The ceiling membrane is of vital importance to the integrity and performance of any cleanroom. The concept of the ceiling can vary from simple suspended lay-in grid types to sophisticated 'walk-on' construction plenums.
The Thrislington 'Walk on Ceiling' is a product that offers amazing options in creating custom and system-build solutions to the most complicated of enclosures for the demanding environments of the cleanroom user.
A maintenance engineer can walk on top of the ceiling to gain access to services and components without the need to engage elaborate equipment normally associated with more basic ceiling installations and the servicing thereof.
Panels are constructed to standard width of 947 mm / 1197 mm with a thickness of 50 mm / 60 mm / 80 mm and the ceiling system is supported either on the partitions or by a lattice truss system to create spans not normally associated with partitions and ceiling enclosures. The steelwork is also designed, manufactured, and installed by Thrislington. Structural mezzanine floor applications are also available where high load specifications are required.
Subject to specification, each plank will hold a superimposed load of 27 kg/m2 together with a point load of 150 kilos.
Whilst the basic system is supported on the partitions, Thrislington can also provide plank & tile alternatives designed to be suspended from a concrete or steelwork structure by a unique hanging system. In these situations the ceiling can be installed independently from the partitioning, giving faster relocatable advantages for subsequent layout changes.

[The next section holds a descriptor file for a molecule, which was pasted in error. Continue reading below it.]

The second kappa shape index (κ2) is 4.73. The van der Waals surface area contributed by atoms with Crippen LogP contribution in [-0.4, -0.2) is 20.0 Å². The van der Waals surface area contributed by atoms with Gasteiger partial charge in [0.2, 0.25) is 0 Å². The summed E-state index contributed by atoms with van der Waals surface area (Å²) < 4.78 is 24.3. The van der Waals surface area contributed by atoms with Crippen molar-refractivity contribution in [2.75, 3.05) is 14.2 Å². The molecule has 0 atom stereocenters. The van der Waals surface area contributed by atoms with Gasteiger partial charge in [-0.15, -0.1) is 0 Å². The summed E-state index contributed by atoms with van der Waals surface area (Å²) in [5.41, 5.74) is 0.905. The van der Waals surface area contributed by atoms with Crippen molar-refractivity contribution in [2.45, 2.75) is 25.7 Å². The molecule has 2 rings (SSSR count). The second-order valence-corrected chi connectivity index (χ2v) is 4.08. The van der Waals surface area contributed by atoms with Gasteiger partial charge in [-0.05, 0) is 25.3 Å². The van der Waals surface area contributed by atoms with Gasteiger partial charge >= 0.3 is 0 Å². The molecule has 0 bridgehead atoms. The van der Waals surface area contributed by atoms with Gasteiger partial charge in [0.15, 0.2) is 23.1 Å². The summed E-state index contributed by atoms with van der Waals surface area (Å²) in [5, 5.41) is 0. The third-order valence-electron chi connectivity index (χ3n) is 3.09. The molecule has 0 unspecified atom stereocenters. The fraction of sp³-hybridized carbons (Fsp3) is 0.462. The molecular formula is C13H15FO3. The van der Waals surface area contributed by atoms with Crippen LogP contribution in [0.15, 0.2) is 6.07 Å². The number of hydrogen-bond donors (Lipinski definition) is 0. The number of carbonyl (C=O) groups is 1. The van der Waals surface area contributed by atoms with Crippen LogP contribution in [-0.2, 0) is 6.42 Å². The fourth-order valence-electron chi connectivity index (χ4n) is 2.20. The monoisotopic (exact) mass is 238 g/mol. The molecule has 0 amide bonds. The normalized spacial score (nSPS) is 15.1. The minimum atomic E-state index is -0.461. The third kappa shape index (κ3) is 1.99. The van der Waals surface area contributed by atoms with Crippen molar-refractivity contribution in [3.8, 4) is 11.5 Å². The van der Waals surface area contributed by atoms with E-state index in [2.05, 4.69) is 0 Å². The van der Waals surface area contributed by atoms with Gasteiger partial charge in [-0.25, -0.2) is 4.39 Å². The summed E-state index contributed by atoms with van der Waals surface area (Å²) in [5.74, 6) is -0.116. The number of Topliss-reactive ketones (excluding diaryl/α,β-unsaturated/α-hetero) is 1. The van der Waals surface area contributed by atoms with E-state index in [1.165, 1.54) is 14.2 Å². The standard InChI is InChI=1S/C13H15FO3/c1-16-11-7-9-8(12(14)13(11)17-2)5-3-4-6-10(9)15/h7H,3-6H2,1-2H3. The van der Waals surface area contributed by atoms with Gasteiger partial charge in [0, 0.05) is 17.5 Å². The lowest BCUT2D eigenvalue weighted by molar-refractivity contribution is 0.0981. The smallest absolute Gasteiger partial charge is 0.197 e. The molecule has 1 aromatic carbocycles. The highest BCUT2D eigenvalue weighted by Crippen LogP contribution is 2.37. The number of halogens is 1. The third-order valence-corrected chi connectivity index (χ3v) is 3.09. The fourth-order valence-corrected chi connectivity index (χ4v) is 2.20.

A walkable ceiling refers to a ceiling system that is designed to be used as a working surface, allowing people to walk on it for maintenance or other purposes. Some potential benefits of using a walkable ceiling include:
There are several potential benefits of Walkable/Non-Walkable Ceilings:
On the other hand, non-walkable ceilings are not designed to be used as a working surface, and are not intended to be walked on. They are typically used for aesthetic or functional purposes, such as to improve the acoustic environment or to hide mechanical systems. Non-walkable ceilings may be lighter and less expensive than walkable ceilings, but they do not offer the same level of accessibility or flexibility.